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Garage Gym Ownership – The Pros and Cons

Pros and cons of owning a garage gym vs having a gym membership

I’ve been working out in my own private garage gym for about two years now. Prior to that, I had always been a member of one commercial mega gym or another, dishing out a monthly fee to basically rent someone else’s equipment. Even though my most recent gym contract was at a nicer gym than average, I was still always super bummed about having to go there and that took away from my excitement about training. Not a very healthy combination.

I stayed at my last gym for about five or six years before I finally decided to both cancel my membership and start ordering equipment for my garage gym. I made that decision to work out at home for what I’m pretty sure are all the same reasons you have: for convenience, to save money, for privacy, to improve the quality of training sessions, and to make better use of time; just to name a few.

A very basic and affordable, yet complete garage gym setup. This could be yours!

Crowded gym, presumably during peak hours. I sure hope so anyway.

Making the transition to a garage gym turned out to be just as amazing as I assumed (and hoped) it would be. Having said that, let me make one thing clear. I am not saying that you cannot reach your fitness goals in a commercial gym; as I have no doubt that you can. You will just have to learn to deal with certain amounts of BS to do it though; the same BS that drives a lot of us out of the gyms.

For instance, unless you can completely avoid peak hours you will spend a decent amount of time waiting around for equipment, and this is especially true if you’re trying to utilize the free weight equipment like dumbbells, benches, and power racks. You have to accept that your workouts will take longer than they need to because of that waiting, the driving to and from the gym, and all the other things that slow you down due to being surrounded by other people all trying to do the same things that you are.

You will also need to come to terms with the fact that your monthly dues; your lease on the equipment that you use; will never be your equipment. You’re not renting to own, you’re just renting. So unless your membership is provided by work or by your school for near-nothing fees, you rent an efficiency apartment and have no space for your own equipment, or you go to the gym for reasons other than to work out, you’re throwing away your money in much the same way you do when you rent a home rather than buy it.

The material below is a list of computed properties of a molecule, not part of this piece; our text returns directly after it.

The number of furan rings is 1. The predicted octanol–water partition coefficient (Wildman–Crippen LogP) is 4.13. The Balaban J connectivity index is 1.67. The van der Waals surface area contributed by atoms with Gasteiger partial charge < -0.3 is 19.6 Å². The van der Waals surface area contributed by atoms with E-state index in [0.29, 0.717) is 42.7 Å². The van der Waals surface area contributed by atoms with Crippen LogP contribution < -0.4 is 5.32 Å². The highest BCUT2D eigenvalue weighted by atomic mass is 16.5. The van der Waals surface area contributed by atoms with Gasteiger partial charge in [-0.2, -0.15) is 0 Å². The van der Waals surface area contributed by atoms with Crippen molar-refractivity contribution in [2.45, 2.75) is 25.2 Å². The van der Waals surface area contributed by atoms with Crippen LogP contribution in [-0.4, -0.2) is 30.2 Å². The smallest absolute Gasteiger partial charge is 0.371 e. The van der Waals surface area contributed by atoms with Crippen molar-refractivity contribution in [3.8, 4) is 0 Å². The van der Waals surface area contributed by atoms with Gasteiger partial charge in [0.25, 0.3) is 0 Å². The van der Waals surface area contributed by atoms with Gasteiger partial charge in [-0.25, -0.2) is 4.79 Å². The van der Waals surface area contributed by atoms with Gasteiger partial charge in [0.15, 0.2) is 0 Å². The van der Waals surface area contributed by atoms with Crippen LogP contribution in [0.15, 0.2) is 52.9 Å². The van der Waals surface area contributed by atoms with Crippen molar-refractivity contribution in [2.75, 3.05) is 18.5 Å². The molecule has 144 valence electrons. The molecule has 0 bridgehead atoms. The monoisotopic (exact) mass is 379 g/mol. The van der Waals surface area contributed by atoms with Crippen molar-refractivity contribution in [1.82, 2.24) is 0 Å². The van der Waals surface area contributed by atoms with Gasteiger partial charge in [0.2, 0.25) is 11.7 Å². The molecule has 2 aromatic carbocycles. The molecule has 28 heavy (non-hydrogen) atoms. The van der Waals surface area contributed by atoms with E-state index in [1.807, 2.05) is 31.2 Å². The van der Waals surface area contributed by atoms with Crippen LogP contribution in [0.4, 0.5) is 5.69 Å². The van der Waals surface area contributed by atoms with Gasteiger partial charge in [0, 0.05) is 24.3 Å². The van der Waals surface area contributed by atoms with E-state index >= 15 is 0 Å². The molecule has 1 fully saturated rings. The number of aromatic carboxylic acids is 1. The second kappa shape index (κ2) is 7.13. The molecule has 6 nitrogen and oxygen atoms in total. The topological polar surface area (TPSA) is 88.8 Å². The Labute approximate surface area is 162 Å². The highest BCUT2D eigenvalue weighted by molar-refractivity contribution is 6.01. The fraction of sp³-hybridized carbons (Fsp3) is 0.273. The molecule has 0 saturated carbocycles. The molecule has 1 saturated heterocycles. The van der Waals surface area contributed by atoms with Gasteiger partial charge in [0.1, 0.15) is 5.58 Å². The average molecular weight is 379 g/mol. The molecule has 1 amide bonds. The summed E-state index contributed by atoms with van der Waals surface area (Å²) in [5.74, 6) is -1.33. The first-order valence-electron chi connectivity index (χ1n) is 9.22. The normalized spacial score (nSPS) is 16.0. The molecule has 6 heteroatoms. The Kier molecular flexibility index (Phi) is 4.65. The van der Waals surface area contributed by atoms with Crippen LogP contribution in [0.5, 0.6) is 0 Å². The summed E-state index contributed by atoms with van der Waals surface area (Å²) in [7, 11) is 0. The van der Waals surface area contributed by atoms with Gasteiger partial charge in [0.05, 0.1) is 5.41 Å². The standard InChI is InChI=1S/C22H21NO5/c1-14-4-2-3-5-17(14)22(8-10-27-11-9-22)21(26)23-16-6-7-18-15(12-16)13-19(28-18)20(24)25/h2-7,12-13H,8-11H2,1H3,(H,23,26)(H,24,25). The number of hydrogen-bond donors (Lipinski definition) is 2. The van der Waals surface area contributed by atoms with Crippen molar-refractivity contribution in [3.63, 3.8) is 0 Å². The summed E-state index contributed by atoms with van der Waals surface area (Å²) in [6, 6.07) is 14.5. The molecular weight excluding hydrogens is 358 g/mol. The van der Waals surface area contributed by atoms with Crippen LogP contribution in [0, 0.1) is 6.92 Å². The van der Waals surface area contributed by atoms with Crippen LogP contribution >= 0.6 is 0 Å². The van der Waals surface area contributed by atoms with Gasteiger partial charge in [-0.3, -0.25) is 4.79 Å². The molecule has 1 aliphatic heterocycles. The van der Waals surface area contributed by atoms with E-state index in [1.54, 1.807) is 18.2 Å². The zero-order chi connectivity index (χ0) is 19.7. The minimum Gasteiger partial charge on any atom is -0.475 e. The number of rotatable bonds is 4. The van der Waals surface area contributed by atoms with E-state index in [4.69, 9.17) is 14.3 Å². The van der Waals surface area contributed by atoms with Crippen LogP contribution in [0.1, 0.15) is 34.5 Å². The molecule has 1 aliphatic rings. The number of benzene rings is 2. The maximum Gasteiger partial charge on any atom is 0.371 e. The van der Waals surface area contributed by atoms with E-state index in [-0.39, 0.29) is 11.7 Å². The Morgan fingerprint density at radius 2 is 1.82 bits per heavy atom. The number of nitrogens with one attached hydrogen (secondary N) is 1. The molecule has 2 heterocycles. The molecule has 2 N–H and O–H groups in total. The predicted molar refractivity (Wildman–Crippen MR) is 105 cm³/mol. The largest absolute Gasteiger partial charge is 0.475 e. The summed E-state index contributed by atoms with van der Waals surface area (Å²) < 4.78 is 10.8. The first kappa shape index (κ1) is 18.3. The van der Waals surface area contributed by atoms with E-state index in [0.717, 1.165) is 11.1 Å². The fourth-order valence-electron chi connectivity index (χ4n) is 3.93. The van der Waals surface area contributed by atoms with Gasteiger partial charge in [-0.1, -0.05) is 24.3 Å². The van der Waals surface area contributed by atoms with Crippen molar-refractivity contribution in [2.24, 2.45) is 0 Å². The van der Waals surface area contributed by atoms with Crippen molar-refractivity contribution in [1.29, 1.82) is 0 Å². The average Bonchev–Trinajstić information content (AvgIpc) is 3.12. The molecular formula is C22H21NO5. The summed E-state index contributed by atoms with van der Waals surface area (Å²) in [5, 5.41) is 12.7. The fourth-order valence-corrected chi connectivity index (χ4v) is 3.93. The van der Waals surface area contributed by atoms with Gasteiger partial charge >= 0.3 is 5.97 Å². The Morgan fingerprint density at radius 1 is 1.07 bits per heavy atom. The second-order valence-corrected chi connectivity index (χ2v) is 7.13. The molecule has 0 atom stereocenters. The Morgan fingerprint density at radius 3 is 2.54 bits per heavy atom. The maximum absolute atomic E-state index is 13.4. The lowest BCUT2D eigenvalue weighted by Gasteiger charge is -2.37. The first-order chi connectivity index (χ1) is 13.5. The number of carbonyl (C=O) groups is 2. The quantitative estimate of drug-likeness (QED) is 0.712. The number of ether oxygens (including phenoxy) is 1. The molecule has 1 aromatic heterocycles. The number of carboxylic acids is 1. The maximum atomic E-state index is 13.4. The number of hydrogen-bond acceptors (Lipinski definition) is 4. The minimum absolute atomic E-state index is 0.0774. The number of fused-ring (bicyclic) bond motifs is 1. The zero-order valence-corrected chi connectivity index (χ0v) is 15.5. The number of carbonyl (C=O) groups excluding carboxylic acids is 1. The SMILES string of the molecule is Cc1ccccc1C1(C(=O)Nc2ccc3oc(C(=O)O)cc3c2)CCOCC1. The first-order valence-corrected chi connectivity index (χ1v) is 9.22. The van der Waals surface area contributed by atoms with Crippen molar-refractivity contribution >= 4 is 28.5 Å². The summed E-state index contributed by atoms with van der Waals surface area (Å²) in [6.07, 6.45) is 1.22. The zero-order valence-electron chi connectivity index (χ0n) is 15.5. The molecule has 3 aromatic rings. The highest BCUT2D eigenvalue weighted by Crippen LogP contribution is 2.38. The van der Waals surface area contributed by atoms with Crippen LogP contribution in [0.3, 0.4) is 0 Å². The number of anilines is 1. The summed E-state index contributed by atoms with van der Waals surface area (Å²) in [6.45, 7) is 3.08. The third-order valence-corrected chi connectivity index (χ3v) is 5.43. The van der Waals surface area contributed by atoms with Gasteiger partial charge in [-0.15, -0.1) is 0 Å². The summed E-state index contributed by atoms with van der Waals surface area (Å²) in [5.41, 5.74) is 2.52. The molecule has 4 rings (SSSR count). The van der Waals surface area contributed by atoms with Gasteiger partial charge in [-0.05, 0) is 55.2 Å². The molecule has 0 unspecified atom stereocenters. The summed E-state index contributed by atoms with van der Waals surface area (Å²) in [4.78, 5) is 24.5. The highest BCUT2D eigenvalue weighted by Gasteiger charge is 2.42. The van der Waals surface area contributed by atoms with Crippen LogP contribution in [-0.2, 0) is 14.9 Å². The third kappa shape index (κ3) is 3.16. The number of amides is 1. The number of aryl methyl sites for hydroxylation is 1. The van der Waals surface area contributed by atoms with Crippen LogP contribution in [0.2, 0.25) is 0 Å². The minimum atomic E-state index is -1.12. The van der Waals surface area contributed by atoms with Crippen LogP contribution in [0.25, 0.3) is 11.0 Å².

For me, one of the biggest issues I had with the gym was the actual equipment. Thousands and thousands of square feet of equipment in these global gyms, yet they are mostly filled with useless, garbage machines. Looking for a vacant power rack to do some actual barbell squats? Good luck. But if you want nine different ways to isolate your biceps, you’re in luck. Ridiculous.

If all of this sounds familiar to you, and you’re reading this post, it probably means you’re at the very least entertaining the idea of going with the garage gym idea. Let me tell you, it is as awesome as it sounds, but there are a couple drawbacks – and I’ll tell you what they are before I tell you all the perks.

Last updated December 2017 – minor spelling and grammar corrections.

Garage Gym Drawbacks

  • Initial Investment – Getting set up at home costs some money up front. It can be done fairly inexpensively, or you can go crazy with it and spent a ton. It really doesn’t matter though, as it’s some of the best money you’ll ever spend assuming you intend to live a healthy, active lifestyle for more than a few months after New Years Day each year.
  • Different Workouts – If you’re completely new to strength training, or were trained on those junky isolation machines, you’ll be at a slight disadvantage for a short time while you learn new compound movements. This isn’t even a bad thing, rather something to be aware of. Unless you have a disability, you probably should get off those machines anyway.